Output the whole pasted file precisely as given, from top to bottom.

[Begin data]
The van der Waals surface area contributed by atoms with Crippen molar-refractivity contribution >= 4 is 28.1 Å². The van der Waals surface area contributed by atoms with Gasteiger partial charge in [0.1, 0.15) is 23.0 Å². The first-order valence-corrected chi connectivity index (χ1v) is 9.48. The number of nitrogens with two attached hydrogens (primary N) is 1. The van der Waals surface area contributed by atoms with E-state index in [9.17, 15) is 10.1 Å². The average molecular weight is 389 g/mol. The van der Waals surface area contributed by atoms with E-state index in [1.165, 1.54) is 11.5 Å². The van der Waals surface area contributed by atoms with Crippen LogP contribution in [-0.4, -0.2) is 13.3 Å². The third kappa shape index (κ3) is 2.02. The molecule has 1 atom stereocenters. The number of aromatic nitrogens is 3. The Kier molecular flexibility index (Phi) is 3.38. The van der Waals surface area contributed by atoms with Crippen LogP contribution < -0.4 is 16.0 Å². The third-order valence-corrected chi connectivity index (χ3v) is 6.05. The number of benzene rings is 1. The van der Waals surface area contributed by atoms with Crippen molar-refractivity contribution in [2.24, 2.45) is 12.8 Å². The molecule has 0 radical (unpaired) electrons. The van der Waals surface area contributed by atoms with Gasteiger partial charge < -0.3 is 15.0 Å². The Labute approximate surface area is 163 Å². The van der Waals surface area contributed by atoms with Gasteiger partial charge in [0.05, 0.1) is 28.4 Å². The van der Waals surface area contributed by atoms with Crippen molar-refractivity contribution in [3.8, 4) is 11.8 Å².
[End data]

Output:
The van der Waals surface area contributed by atoms with Crippen molar-refractivity contribution >= 4 is 28.1 Å². The van der Waals surface area contributed by atoms with Gasteiger partial charge in [0.1, 0.15) is 23.0 Å². The first-order valence-corrected chi connectivity index (χ1v) is 9.48. The number of nitrogens with two attached hydrogens (primary N) is 1. The van der Waals surface area contributed by atoms with E-state index in [9.17, 15) is 10.1 Å². The average molecular weight is 389 g/mol. The van der Waals surface area contributed by atoms with E-state index in [1.165, 1.54) is 11.5 Å². The van der Waals surface area contributed by atoms with Crippen LogP contribution in [-0.4, -0.2) is 13.3 Å². The third kappa shape index (κ3) is 2.02. The molecule has 1 atom stereocenters. The number of aromatic nitrogens is 3. The Kier molecular flexibility index (Phi) is 3.38. The van der Waals surface area contributed by atoms with Crippen LogP contribution < -0.4 is 16.0 Å². The third-order valence-corrected chi connectivity index (χ3v) is 6.05. The number of benzene rings is 1. The van der Waals surface area contributed by atoms with Crippen molar-refractivity contribution in [2.24, 2.45) is 12.8 Å². The molecule has 0 radical (unpaired) electrons. The van der Waals surface area contributed by atoms with Gasteiger partial charge < -0.3 is 15.0 Å². The Labute approximate surface area is 163 Å². The van der Waals surface area contributed by atoms with Gasteiger partial charge in [0.05, 0.1) is 28.4 Å². The van der Waals surface area contributed by atoms with Crippen molar-refractivity contribution in [3.8, 4) is 11.8 Å².